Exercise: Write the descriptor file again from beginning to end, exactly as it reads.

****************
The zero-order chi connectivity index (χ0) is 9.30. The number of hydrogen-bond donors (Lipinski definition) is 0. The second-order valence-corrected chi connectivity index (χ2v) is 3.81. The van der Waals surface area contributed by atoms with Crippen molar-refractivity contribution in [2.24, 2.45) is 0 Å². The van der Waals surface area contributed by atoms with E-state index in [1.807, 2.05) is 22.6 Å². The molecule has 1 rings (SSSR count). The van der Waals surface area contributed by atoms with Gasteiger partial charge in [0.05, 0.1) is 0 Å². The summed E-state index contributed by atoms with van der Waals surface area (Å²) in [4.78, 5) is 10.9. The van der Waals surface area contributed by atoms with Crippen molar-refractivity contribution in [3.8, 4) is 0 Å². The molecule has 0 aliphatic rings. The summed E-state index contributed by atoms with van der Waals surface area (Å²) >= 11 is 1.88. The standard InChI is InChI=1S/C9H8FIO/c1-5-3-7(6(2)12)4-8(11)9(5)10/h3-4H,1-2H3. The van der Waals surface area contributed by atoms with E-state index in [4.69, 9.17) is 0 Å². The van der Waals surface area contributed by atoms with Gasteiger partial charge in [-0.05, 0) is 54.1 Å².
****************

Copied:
The zero-order chi connectivity index (χ0) is 9.30. The number of hydrogen-bond donors (Lipinski definition) is 0. The second-order valence-corrected chi connectivity index (χ2v) is 3.81. The van der Waals surface area contributed by atoms with Crippen molar-refractivity contribution in [2.24, 2.45) is 0 Å². The van der Waals surface area contributed by atoms with E-state index in [1.807, 2.05) is 22.6 Å². The molecule has 1 rings (SSSR count). The van der Waals surface area contributed by atoms with Gasteiger partial charge in [0.05, 0.1) is 0 Å². The summed E-state index contributed by atoms with van der Waals surface area (Å²) in [4.78, 5) is 10.9. The van der Waals surface area contributed by atoms with Crippen molar-refractivity contribution in [3.8, 4) is 0 Å². The molecule has 0 aliphatic rings. The summed E-state index contributed by atoms with van der Waals surface area (Å²) >= 11 is 1.88. The standard InChI is InChI=1S/C9H8FIO/c1-5-3-7(6(2)12)4-8(11)9(5)10/h3-4H,1-2H3. The van der Waals surface area contributed by atoms with E-state index in [4.69, 9.17) is 0 Å². The van der Waals surface area contributed by atoms with Gasteiger partial charge in [-0.05, 0) is 54.1 Å².